Ponton out as city attorney

The City of Alpine held its regularly scheduled city council meeting on Nov. 17, and new council members Chris Rodriguez in Ward 2 and Martin Sandate in Ward 4 were sworn in.

The council also voted to terminate City Attorney Rod Ponton’s employment contract. Prior to voting on his termination, the council discussed Ponton’s job performance. Before the vote, Ponton addressed the issue of dismissal of municipal court cases, along with cases from the Alpine Police Department, brought to his office.

In addition, Ponton said many Police Department cases from arrestees presented to the Brewster County Attorney’s Office had several issues, including “inadequate investigations, unlawful arrests, and insufficient evidence.”

Council, Ward 5, Rick Stephens cited problems with communication between Brewster County Attorney Steve Houston and Ponton, as Houston had refused to meet with City Manager Erik Zimmer or Police Chief Robert Martin about the issues. Rodriguez also questioned Ponton about the issue of probable cause and Houston’s lack of communication.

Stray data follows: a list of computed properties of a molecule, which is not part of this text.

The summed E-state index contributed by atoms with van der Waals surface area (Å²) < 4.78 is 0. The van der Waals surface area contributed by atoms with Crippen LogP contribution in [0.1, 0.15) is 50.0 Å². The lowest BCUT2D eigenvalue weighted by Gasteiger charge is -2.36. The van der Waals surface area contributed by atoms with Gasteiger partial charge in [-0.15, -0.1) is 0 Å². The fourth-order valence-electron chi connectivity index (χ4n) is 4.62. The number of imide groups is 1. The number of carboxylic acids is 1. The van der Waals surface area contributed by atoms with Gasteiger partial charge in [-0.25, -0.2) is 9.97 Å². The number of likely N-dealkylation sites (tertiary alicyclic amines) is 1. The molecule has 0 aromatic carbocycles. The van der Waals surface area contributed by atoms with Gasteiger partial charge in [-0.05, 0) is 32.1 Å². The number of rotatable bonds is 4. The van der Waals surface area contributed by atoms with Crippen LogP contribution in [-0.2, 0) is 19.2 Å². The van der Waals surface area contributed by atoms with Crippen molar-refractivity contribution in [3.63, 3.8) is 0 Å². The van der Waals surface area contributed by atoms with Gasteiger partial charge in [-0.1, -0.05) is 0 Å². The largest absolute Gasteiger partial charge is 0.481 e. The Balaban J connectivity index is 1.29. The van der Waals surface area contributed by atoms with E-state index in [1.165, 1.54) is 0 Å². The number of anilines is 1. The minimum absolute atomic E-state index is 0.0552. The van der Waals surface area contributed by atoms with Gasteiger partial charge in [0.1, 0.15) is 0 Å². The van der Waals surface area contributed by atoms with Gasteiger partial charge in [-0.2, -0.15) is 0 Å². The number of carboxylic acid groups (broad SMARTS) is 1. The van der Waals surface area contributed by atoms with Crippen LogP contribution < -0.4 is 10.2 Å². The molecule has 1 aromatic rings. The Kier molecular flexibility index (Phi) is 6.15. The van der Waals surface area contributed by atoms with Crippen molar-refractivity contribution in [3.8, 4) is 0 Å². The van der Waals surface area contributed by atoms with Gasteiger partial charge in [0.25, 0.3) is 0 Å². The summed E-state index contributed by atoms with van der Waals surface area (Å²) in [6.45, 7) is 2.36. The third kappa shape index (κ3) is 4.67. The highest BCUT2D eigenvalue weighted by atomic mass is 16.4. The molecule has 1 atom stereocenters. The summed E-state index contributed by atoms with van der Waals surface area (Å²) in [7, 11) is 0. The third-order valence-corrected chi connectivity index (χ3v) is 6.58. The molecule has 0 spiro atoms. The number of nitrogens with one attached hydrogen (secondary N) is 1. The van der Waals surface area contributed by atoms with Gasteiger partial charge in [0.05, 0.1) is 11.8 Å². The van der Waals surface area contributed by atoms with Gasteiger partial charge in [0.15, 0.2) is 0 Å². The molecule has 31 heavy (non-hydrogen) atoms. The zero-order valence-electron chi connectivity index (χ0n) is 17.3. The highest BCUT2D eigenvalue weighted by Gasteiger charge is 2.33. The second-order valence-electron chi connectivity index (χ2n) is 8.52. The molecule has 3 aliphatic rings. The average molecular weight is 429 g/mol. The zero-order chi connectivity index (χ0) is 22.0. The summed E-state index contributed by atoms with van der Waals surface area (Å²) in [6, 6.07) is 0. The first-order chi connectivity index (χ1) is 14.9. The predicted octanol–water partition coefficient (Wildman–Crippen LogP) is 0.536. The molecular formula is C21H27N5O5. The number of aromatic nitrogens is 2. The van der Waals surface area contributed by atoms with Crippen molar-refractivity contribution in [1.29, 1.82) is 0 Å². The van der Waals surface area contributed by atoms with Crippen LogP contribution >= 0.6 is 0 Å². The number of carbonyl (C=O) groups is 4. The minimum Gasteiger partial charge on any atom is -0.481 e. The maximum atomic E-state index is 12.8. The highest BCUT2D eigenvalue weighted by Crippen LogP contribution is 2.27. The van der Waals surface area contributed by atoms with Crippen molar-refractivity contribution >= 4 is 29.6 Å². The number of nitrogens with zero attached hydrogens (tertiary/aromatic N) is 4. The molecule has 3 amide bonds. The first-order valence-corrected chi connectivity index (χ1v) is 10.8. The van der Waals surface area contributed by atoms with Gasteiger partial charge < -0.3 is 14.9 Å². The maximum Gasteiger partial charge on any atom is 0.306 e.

Council, Ward 1, Maria Curry, then brought the motion to terminate Ponton’s contract as city attorney, effective immediately. Curry cited conflicts of interest and lack of trust by city employees, and indicated that Ponton wrote letters to the Texas Attorney General requesting a formal investigation into the Alpine Police Department for putting “the city at risk and liable for lawsuits.”

The council then voted 4-1 to terminate Ponton, with only Sandate voting nay.

Ponton later told the Avalanche, “I was proud of my work for the City of Alpine, but Councilor Stephens and I did not get along.”

In other business, newly elected council members Rodriguez and Sandate, were sworn in by State District Judge for the 394th Judicial District, Roy Ferguson.

However, before that, Mayor Andy Ramos argued that Rodriguez was not eligible to run for office because she was employed by the city while she was a candidate. Ramos cited a violation of state election law and the city charter. Nevertheless, in a 4-0 vote, the council voted to allow the canvassing of the votes for the general election.

Finally, Martin asked the council to consider having a 20-mph speed limit on all city streets, indicating that Alpine was frequented by tourists and pedestrians. He said it would not affect TxDOT streets and highways. No action was taken.

The next regularly scheduled city council meeting is set for Tuesday, Dec. 1, at 5:30 p.m. via Zoom videoconference.

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